- The concept of sex addiction began gaining traction in the 1980s
- Professionals are divided on whether it should be officially classified as an addiction
Ian Kerner is a licensed psychotherapist, certified sexuality counselor and New York Times best-selling author. Read more from him on his website, iankerner.com.
(CNN)From Anthony Weiner to Tiger Woods, there's no shortage of so-called sex addicts these days. But is sex addiction a real condition?
Is sex addictive?
What does the research say?
- Mental health concerns such as depression. In my experience, when people are depressed and isolated, they tend to masturbate more and kill time watching porn, which contributes to their low mood. But the main issue that needs to be treated is the depression and not its symptom. On the other extreme, a person with bipolar disorder might experience bouts of mania that lead to hypersexuality, but again, this is not an addiction issue.
- Sexual gratification as a primary coping mechanism. In theory, there's nothing wrong with having an orgasm as a way of distracting oneself. But sex shouldn't be the only way we manage anxiety and difficult emotions.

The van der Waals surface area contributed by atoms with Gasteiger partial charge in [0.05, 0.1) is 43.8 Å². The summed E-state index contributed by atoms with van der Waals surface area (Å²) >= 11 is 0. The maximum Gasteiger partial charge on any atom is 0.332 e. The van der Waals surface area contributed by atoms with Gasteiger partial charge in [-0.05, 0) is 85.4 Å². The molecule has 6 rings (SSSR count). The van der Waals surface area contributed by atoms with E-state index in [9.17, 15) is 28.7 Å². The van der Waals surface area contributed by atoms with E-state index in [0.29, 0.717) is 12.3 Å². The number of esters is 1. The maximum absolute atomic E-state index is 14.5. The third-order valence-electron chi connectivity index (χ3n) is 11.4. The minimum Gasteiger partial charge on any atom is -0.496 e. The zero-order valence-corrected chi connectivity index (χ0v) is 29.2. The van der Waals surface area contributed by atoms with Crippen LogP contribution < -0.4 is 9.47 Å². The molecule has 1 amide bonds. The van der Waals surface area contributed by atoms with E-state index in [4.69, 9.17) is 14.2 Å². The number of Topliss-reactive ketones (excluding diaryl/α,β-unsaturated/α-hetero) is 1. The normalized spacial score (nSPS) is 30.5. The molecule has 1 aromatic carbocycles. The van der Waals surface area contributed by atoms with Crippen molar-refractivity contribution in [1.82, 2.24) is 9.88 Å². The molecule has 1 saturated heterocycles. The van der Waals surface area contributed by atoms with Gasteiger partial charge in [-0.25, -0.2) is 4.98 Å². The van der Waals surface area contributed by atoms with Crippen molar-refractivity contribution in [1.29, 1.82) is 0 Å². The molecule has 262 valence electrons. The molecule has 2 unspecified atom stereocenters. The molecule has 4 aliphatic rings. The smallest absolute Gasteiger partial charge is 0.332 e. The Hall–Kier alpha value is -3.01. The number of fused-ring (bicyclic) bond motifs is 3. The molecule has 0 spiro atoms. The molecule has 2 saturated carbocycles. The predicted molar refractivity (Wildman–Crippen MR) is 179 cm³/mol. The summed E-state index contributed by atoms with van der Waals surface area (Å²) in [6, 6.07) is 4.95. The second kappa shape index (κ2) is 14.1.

- A libido discrepancy. When one partner in a couple has a higher libido than the other, they may worry that they are an addict rather than just different.
- An erotic conflict. Someone who doesn't want to admit that he's gay, for example, may self-label himself as an addict when having sex with men or watching gay porn. In short, he's trying to disavow a part of his identity that he's uncomfortable with.
- Avoiding responsibility for one's actions. For example, a serial cheater may feel more comfortable self-labeling as a sex addict than meaningfully exploring why he's unable to stay monogamous.